The legislature’s supplemental budget, approved by the Appropriations Committee last week, includes $4.8 million to fix problems in two state fish hatcheries. Given all the needs in this state, the Fish and Wildlife Department has to be congratulated for getting this money. For example, while there’s been a lot of discussion about what we need to do for those addicted to opiates, DIF&W got $2 million more than was appropriated for opiate addiction treatment programs.
This money will be spent to construct water supply lines and update water treatment equipment at the Casco and Grand Lake Stream fish hatcheries.
This story starts last year, when DIF&W spent $140,784 on an engineering study of its hatcheries, conducted by FishPro of Illinois. The FishPro recommendations included adding a second deeper water intake at the Casco hatchery, and expanding the Grand Lake Stream water supply and production capacity. They also provided information and costs for construction of a new hatchery. FishPro outlined four possibilities: expansions of 10%, 25%, 39%, and 114% in pounds of fish.
The plan reported that the Casco recommendations could cost as much as $963,000 and the Grand Lake Stream recommendations could cost as much as $2 million.
The costs of a new hatchery were: For a 10% increase in production pounds of fish: $10,896,000, For a 25% increase in production pounds of fish: $19,695,000, For a 49% increase in production pounds of fish: $27,879,000, For a 124% increase in production pounds of fish: $90,603,500.
When the IFW Committee sought a recommendation from Commissioner Chandler Woodcock, he could not give them one. So they voted without any guidance from the agency, choosing to seek a $28 million bond issue for a new hatcher without seeking the improvements recommended for Casco and Grand Lake Stream.
It was not surprising that the Appropriations Committee rejected the $28 million hatchery bond issue. And not long after, as predicted by the study, the water supply at the Casco hatchery failed and the hatchery closed. We also suffered a major fish kill at the Grand Lake Stream hatchery.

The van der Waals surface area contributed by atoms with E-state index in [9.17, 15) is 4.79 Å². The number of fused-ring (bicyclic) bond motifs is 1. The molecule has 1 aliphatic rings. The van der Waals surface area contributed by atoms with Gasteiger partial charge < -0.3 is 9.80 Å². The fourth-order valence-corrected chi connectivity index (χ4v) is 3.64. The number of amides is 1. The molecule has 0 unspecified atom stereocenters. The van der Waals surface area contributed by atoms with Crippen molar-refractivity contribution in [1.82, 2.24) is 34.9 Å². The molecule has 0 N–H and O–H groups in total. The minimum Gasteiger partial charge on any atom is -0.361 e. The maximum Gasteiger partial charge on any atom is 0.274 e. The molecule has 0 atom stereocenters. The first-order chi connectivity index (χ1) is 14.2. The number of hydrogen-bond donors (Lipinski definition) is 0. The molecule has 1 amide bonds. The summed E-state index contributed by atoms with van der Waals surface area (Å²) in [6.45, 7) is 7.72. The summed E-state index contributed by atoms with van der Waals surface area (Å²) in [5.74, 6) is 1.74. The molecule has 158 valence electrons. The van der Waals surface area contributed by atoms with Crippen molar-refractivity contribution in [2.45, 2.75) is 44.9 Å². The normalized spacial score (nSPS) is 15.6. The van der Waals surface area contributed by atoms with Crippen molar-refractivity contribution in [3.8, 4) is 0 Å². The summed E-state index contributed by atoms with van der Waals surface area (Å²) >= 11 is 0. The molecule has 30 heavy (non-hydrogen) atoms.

Here’s what we learned in FishPro’s report about the Casco Hatchery.
“The facility is supplied with water by a single 16 inch pipeline that is a mix of a DI and AC constructed in the 1950s, which is nearing the end of its designed life… The pipeline alignment has not been maintained to protect the pipe, and large trees have grown along and above the pipeline, which present a threat to the pipeline… The intake pipe tower stability and condition are a concern.”
FishPro recommended that “funding should be allocated for replacement of the existing AC pipeline portion in the near future.”
Of course, that didn’t happen last year, and the predicted loss of the hatchery’s water supply happened soon after.
Grand Lake Stream
Similar concerns were raised in the report about the water supply at Grand Lake Stream. For example, FishPro reported, “The facility is currently supplied with water by a single 24 inch diameter DI pipeline from the lake to the filter building, which yields water that is considered to be too warm for coldwater species of fish.
“Additionally, varying lake levels, due to hydropower storage operations in the reservoir, lead to decreased water supply to the hatchery during the fall and winter, which are the highest production months.
“Primary concerns with the existing pipeline are: remaining life in the existing valving at the headbox, considerations over excessive headloss due to pipe reductions and the valve type at the UV building, the existing intake depth and limited access to cooler water, and the impact of frazil and anchor ice on the operation of the existing shallow-water intake and water supply to the hatchery.”
The New Plan
I’ve asked Commissioner Chandler Woodcock to provide me with the details of how they are going to spend that $5 million on these two hatcheries, and I will share that information with you when I get it.